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The Way I See It ...

My Greatest Gift (January 2023)


As I tend to do a lot, I’ve put a bit of a spin on the suggested topic this month. The question/prompt was “What gifts do you bring to Harcourt and to the wider Guelph community?” But when I first read it, the question jumped out at me as “What are the greatest gifts you’ve been given?”


And my answer to that question may be surprising. The greatest gifts I have been given are the abuse and trauma I have experienced, and the long, “dark night of the soul” journey I had to go through as a means of dealing with that abuse and trauma.


For those who don’t know the details of that story, here’s a summary …


On Easter weekend, 2012, I was admitted to Guelph General Hospital, under Form 1 (suicide watch) and suffering from PTSD. I was severely dehydrated and malnourished, and I had been living a life of hyper-vigilance, not eating, and rarely sleeping. It was the end of a very emotionally/verbally abusive relationship with a man who had chipped away at my self-esteem for the preceding three years, little by little, until only a shell of my former self remained. The doctors wanted to admit me to Homewood, but I refused. My perfectionistic self would not allow myself the ‘luxury’ of time off work, and complete attention to self. I did, however, agree to out-patient status, and spent a lot of time on my healing. First I had to deal with abuse itself, and the feeling and emotions I had as a result. Anger, fear, bitterness, and an underlying sense of shame. I did a lot of work and, with the help of some incredible people and programs at Homewood, I found my way out of the darkness.


“You have to let your darkness shape your journey to the place of healing.

You have to go deeper than your mood, far beneath your emotion,

and down into the underworld of the very meaning of your life.”

Thomas Moore, Dark Night of the Soul


Had I been told, even a year or so ago, how I would answer the “What are the greatest gifts …” question, I would have found it very difficult to believe. But things were a lot different, a year or so ago. At that time, I was just starting to understand what Judith Orloff meant when she said, “The things we’re ashamed of turn out to be the greatest gifts we have to give.” I was just starting to grasp the concept of our soul purpose being connected to our most difficult experiences in this life. And I hadn’t yet even considered the possibility that this would serve as my direct connection to so many, in our community and beyond, who have also experienced abuse and trauma in one form or another.


Had I not gone through trauma and abuse, I would not have been presented with that dark night of the soul journey. And had I not persevered through that journey, I would not have been able to look at my past experiences from a completely new perspective, thereby gaining the insight and clarity—and, yes, the confidence—required to help others do the same.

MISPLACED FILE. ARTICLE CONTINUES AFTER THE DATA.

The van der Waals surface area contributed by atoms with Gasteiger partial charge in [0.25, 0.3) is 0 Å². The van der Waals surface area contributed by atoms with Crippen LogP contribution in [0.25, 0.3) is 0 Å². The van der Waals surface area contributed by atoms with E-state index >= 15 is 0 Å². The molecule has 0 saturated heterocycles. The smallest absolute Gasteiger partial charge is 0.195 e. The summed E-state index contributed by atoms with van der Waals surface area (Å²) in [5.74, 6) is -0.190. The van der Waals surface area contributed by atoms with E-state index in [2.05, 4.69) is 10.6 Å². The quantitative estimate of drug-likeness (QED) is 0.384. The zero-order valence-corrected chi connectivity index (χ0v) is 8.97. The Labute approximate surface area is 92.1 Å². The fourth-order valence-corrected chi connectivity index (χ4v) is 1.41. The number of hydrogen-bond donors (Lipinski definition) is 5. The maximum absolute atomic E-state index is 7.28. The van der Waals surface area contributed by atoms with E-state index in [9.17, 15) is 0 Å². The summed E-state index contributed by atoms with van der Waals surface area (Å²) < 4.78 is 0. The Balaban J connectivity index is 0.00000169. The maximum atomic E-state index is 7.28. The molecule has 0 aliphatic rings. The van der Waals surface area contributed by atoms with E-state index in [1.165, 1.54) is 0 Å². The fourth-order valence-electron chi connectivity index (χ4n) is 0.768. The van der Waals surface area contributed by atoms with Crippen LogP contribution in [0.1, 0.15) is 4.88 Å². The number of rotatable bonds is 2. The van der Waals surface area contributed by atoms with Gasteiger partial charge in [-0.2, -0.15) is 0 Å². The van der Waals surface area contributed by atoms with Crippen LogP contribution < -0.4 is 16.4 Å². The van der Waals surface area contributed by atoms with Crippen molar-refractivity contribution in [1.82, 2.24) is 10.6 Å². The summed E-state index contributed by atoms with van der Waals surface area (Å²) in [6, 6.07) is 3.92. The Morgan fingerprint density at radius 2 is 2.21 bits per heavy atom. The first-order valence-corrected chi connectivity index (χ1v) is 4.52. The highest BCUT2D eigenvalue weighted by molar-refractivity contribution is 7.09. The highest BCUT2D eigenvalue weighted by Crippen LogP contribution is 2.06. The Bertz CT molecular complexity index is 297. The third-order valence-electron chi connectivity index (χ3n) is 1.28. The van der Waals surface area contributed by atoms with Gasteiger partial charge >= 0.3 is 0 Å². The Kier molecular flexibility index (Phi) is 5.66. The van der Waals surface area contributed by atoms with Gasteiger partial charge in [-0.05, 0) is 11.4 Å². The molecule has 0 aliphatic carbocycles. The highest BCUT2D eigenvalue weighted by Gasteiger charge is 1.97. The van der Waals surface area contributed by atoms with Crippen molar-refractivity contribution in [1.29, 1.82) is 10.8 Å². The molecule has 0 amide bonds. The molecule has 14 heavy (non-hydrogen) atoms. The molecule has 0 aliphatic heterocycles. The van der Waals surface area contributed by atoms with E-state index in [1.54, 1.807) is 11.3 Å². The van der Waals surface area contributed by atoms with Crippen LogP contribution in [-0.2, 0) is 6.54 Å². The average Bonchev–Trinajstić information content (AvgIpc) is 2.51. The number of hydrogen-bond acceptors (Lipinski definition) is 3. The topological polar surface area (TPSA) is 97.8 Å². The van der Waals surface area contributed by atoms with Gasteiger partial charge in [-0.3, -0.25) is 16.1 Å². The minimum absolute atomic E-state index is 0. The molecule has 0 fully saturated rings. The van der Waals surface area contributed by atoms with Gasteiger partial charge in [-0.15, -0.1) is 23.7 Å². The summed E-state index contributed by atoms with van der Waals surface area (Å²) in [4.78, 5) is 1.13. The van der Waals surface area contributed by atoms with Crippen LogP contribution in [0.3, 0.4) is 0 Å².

I can’t begin to articulate how life-giving it is to me, and how grateful I feel, when people I have worked with reach out to me to tell me about the experience of sharing their story. Here are a few examples:


“Through the process of writing my story I experienced a vulnerability I hadn't known existed. By having the courage to push through my barriers and dissolve the fear that held me in a state of never being enough. I found myself in a space where healing occurs, spiritual growth emerges and empowerment begins.”


“There was something really powerful and freeing about owning my story and letting it go. Through the process of writing I also accepted myself as good enough, and that in itself is a gift all its own.”


“This journey of digging deep and sinking in has been utterly transformative—allowing old wounds to see the light of day and finally heal.”


Gloria Steinem once said, “The final stage of healing is using what happens to you to help other people.” One of the most powerful and poignant examples of that came from a writer in one of my most recent anthologies, who wrote to tell me about what he has been doing since the book was published:


“I have been handing them out to customers, and recently sat down with the son of one of my customers, who is dealing with crystal meth at the moment. He wants to get together again as I think he sees hope at the end of the tunnel, and is ready to tackle his demons head on! Only because of you, and gathering these stories of hope, are people realizing they can do it too! What an amazing gift you are allowing to be shared with those who need it so badly! You have set a spark in me that I’m ready to work on full steam ahead. Feet to the ground, and out there just to be an ear, to share my struggle with addiction, and to offer hope.”


I totally agree with Gabor Maté, who said, “Our most painful emotions point us to our greatest possibilities.” I am grateful to have experienced the pain that I did. It truly has become my greatest gift, and I am beyond grateful to be able to pass that gift on to as many others as I can.




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